By analyzing web traffic of 48 frequently used cryptocurrency exchanges over a six-month period, a crypto researcher has found that leading cryptocurrency exchange Binance, based in Malta, eclipsed Coinbase, based in San Francisco, with the largest number of estimated visitors, and that traffic to the two leading exchanges far outpaced all other exchanges.
Larry Cermak, researcher for The Block, published a tweetstorm of his analysis showing that Binance had roughly 185 million visitors in the last six months, followed by Coinbase at 143 million visitors. Of the total 800 million who visited the 48 exchanges over the six months, Binance and Coinbase pulled in 41% of the traffic. Each of the other exchanges had fewer than 50 million visitors.
“I analyzed the website traffic of 48 most frequently used cryptocurrency exchanges for the duration of 6 months. Even though traffic could theoretically be manipulated as much as volume, it’s hard to do at large scale and in a convincing manner. I don’t believe it happens yet.
Binance had the largest number of estimated visitors in the examined period with nearly 185 million; followed by Coinbase with 143 million. All the other exchanges had less than 50 million visits in the last six months.”
Tracking the surge in traffic in April, Cermak speculates that large traders have entered the market.
“In November, prices were tanking across the board and volume was 23% lower than in April, which could mean that most of the buying is currently not happening by retail investors on exchanges but rather in OTC or through APIs, which is usually done by larger traders.”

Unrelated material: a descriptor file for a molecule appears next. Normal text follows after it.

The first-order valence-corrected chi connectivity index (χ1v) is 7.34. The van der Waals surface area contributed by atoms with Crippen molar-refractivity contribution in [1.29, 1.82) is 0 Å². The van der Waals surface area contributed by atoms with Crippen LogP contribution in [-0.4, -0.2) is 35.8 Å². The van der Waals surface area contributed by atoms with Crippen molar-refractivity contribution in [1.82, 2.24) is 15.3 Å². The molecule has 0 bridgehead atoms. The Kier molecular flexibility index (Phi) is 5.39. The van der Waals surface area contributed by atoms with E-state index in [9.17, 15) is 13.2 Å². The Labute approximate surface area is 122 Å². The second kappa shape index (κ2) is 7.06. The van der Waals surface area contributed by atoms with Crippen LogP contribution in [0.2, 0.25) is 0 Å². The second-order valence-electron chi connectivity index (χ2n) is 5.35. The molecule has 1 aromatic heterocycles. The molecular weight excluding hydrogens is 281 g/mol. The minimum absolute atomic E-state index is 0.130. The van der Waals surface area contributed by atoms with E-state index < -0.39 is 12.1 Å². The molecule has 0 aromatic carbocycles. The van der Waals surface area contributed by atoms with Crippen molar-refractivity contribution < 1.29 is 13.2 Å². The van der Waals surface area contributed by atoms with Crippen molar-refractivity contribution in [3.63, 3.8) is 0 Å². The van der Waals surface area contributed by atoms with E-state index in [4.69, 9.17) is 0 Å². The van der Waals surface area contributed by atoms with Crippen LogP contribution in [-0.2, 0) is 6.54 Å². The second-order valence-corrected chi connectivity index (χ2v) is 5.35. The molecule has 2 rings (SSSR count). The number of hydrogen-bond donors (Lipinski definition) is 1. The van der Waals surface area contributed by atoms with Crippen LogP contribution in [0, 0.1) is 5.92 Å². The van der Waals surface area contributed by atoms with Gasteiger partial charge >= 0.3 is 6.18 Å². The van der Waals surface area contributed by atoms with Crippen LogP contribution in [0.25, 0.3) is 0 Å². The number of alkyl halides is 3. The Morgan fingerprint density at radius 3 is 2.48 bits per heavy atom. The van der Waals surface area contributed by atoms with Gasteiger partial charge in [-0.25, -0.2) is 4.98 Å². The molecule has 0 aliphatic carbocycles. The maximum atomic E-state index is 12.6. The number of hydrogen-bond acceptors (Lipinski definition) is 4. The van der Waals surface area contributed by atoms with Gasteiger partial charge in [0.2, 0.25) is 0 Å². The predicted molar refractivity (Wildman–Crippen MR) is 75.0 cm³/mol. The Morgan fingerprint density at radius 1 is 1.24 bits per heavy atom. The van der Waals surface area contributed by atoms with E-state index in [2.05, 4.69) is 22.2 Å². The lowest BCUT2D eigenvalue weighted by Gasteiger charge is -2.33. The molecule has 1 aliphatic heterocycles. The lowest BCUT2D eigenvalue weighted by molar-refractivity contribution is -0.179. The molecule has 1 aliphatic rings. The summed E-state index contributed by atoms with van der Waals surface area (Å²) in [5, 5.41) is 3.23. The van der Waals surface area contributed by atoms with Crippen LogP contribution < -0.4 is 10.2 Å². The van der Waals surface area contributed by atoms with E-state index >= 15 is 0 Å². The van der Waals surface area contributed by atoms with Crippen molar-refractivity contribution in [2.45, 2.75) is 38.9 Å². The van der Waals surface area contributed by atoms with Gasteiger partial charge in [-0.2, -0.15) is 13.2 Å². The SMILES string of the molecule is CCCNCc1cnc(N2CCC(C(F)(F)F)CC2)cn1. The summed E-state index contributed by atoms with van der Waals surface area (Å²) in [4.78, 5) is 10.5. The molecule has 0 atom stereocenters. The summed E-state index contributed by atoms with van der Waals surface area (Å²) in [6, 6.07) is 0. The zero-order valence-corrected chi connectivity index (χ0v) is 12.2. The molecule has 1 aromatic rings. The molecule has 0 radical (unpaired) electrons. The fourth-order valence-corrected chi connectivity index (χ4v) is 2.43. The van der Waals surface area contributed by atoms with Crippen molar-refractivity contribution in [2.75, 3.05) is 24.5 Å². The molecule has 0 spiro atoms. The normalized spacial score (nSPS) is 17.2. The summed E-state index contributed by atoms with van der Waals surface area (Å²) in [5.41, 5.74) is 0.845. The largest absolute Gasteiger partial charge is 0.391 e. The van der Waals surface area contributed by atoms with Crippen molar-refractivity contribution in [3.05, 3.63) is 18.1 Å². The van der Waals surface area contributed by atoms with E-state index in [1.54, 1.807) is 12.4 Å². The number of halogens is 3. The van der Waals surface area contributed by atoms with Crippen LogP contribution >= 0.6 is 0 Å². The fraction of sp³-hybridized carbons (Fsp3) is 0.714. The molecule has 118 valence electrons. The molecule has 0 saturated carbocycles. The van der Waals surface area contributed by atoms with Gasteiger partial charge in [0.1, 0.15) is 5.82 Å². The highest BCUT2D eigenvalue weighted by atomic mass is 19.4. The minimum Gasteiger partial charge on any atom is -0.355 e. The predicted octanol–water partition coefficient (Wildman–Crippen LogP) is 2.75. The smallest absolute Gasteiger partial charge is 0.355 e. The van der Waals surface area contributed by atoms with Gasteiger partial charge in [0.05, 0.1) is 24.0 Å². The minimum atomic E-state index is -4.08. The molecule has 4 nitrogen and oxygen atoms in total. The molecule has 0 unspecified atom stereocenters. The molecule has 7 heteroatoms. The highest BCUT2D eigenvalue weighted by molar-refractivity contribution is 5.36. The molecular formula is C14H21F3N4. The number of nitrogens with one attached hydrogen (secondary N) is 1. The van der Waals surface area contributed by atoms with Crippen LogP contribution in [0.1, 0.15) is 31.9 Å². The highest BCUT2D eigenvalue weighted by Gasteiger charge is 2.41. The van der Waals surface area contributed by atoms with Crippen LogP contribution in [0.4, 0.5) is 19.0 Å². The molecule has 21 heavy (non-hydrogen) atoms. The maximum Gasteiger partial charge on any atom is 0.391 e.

Cermak says he can apply a formula using website traffic to determine which exchanges are faking trading volumes.
“By dividing the traded volume by the number of web visitors, we can get a rough idea of which exchanges are faking volumes. Directionally, this method should be accurate to spot the suspects. Nearly every exchange that vetted by Bitwise saw less than $1,300 per website visit.”
Although he identifies Bitcoin exchange itBit, headquartered in New York, as an outlier, he says it uses APIs, not visitors, to make large trades. It’s not the only exchange that stands out, however, when analyzed against an earlier report by Bitwise that found that only a handful of exchanges – 10 – are actually disclosing accurate trading volumes. The rest, reports Bitwise, are faking it.
Cermak says the abuse is designed to fatten revenue streams for crypto exchanges. Bad actors can boost their popularity in the crypto community by gaming other crypto sites that have lots of eyeballs, such as CoinMarketCap. With a high ranking on CMC, exchanges can overcharge developers to list their upcoming coins. Cermak concludes,
“While analysis of web traffic won’t likely yield precise results, it appears to be a good method for identifying exchanges that fake volume and getting a rough idea of how much. At least until they start reliably faking traffic as well.”
Date: May 29, 2019
Source: The Daily HODL